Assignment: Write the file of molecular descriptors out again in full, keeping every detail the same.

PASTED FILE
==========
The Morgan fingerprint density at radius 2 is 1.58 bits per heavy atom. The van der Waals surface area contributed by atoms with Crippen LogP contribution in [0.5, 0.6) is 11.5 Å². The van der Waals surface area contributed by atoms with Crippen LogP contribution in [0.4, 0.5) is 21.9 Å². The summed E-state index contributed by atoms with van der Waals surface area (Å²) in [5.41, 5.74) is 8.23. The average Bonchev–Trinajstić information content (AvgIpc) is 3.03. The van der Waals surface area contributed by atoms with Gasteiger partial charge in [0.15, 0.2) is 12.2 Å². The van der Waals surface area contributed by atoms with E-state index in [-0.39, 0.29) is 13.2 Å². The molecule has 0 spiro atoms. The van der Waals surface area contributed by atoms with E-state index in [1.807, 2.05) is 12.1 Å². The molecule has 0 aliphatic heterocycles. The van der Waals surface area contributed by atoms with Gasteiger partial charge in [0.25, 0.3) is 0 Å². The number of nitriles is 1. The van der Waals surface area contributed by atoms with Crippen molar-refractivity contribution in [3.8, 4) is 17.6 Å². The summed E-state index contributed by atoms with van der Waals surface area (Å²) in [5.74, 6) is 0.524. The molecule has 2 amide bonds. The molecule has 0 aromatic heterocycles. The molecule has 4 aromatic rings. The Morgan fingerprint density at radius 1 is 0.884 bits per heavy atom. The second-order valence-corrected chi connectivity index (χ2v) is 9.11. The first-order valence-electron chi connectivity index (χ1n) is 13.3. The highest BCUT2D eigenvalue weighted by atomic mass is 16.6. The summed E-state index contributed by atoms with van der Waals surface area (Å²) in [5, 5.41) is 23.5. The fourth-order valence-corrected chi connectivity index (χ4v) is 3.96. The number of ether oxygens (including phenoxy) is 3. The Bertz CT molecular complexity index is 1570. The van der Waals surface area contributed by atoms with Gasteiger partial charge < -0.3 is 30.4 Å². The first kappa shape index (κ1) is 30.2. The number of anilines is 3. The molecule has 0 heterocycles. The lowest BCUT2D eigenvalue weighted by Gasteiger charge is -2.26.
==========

The Morgan fingerprint density at radius 2 is 1.58 bits per heavy atom. The van der Waals surface area contributed by atoms with Crippen LogP contribution in [0.5, 0.6) is 11.5 Å². The van der Waals surface area contributed by atoms with Crippen LogP contribution in [0.4, 0.5) is 21.9 Å². The summed E-state index contributed by atoms with van der Waals surface area (Å²) in [5.41, 5.74) is 8.23. The average Bonchev–Trinajstić information content (AvgIpc) is 3.03. The van der Waals surface area contributed by atoms with Gasteiger partial charge in [0.15, 0.2) is 12.2 Å². The van der Waals surface area contributed by atoms with E-state index in [-0.39, 0.29) is 13.2 Å². The molecule has 0 spiro atoms. The van der Waals surface area contributed by atoms with E-state index in [1.807, 2.05) is 12.1 Å². The molecule has 0 aliphatic heterocycles. The van der Waals surface area contributed by atoms with Gasteiger partial charge in [0.25, 0.3) is 0 Å². The number of nitriles is 1. The van der Waals surface area contributed by atoms with Crippen molar-refractivity contribution in [3.8, 4) is 17.6 Å². The summed E-state index contributed by atoms with van der Waals surface area (Å²) in [5.74, 6) is 0.524. The molecule has 2 amide bonds. The molecule has 0 aromatic heterocycles. The molecule has 4 aromatic rings. The Morgan fingerprint density at radius 1 is 0.884 bits per heavy atom. The second-order valence-corrected chi connectivity index (χ2v) is 9.11. The first-order valence-electron chi connectivity index (χ1n) is 13.3. The highest BCUT2D eigenvalue weighted by atomic mass is 16.6. The summed E-state index contributed by atoms with van der Waals surface area (Å²) in [5, 5.41) is 23.5. The fourth-order valence-corrected chi connectivity index (χ4v) is 3.96. The number of ether oxygens (including phenoxy) is 3. The Bertz CT molecular complexity index is 1570. The van der Waals surface area contributed by atoms with Gasteiger partial charge < -0.3 is 30.4 Å². The first kappa shape index (κ1) is 30.2. The number of anilines is 3. The molecule has 0 heterocycles. The lowest BCUT2D eigenvalue weighted by Gasteiger charge is -2.26.